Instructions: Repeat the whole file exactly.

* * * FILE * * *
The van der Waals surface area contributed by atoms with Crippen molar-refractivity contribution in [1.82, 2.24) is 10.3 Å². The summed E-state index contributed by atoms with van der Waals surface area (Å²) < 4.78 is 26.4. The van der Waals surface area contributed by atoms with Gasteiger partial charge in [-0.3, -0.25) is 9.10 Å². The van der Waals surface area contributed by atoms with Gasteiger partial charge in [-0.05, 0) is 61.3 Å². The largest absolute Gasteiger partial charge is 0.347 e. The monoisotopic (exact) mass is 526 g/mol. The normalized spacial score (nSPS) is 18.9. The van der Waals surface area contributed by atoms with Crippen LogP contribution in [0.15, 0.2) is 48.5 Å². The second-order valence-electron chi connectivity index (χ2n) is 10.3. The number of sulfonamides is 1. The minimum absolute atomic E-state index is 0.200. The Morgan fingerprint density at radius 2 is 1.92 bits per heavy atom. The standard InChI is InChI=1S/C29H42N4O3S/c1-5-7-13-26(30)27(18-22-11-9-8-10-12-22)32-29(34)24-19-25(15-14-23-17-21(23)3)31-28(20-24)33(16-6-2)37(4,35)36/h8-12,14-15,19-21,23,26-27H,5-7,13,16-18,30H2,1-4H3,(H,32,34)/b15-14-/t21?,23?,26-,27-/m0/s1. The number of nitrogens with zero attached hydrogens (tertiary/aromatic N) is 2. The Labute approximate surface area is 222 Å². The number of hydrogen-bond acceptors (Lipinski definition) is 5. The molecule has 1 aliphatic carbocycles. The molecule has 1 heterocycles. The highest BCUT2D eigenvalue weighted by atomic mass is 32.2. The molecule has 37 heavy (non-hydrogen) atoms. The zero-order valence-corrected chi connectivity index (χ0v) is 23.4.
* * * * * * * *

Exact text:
The van der Waals surface area contributed by atoms with Crippen molar-refractivity contribution in [1.82, 2.24) is 10.3 Å². The summed E-state index contributed by atoms with van der Waals surface area (Å²) < 4.78 is 26.4. The van der Waals surface area contributed by atoms with Gasteiger partial charge in [-0.3, -0.25) is 9.10 Å². The van der Waals surface area contributed by atoms with Gasteiger partial charge in [-0.05, 0) is 61.3 Å². The largest absolute Gasteiger partial charge is 0.347 e. The monoisotopic (exact) mass is 526 g/mol. The normalized spacial score (nSPS) is 18.9. The van der Waals surface area contributed by atoms with Crippen LogP contribution in [0.15, 0.2) is 48.5 Å². The second-order valence-electron chi connectivity index (χ2n) is 10.3. The number of sulfonamides is 1. The minimum absolute atomic E-state index is 0.200. The Morgan fingerprint density at radius 2 is 1.92 bits per heavy atom. The standard InChI is InChI=1S/C29H42N4O3S/c1-5-7-13-26(30)27(18-22-11-9-8-10-12-22)32-29(34)24-19-25(15-14-23-17-21(23)3)31-28(20-24)33(16-6-2)37(4,35)36/h8-12,14-15,19-21,23,26-27H,5-7,13,16-18,30H2,1-4H3,(H,32,34)/b15-14-/t21?,23?,26-,27-/m0/s1. The number of nitrogens with zero attached hydrogens (tertiary/aromatic N) is 2. The Labute approximate surface area is 222 Å². The number of hydrogen-bond acceptors (Lipinski definition) is 5. The molecule has 1 aliphatic carbocycles. The molecule has 1 heterocycles. The highest BCUT2D eigenvalue weighted by atomic mass is 32.2. The molecule has 37 heavy (non-hydrogen) atoms. The zero-order valence-corrected chi connectivity index (χ0v) is 23.4.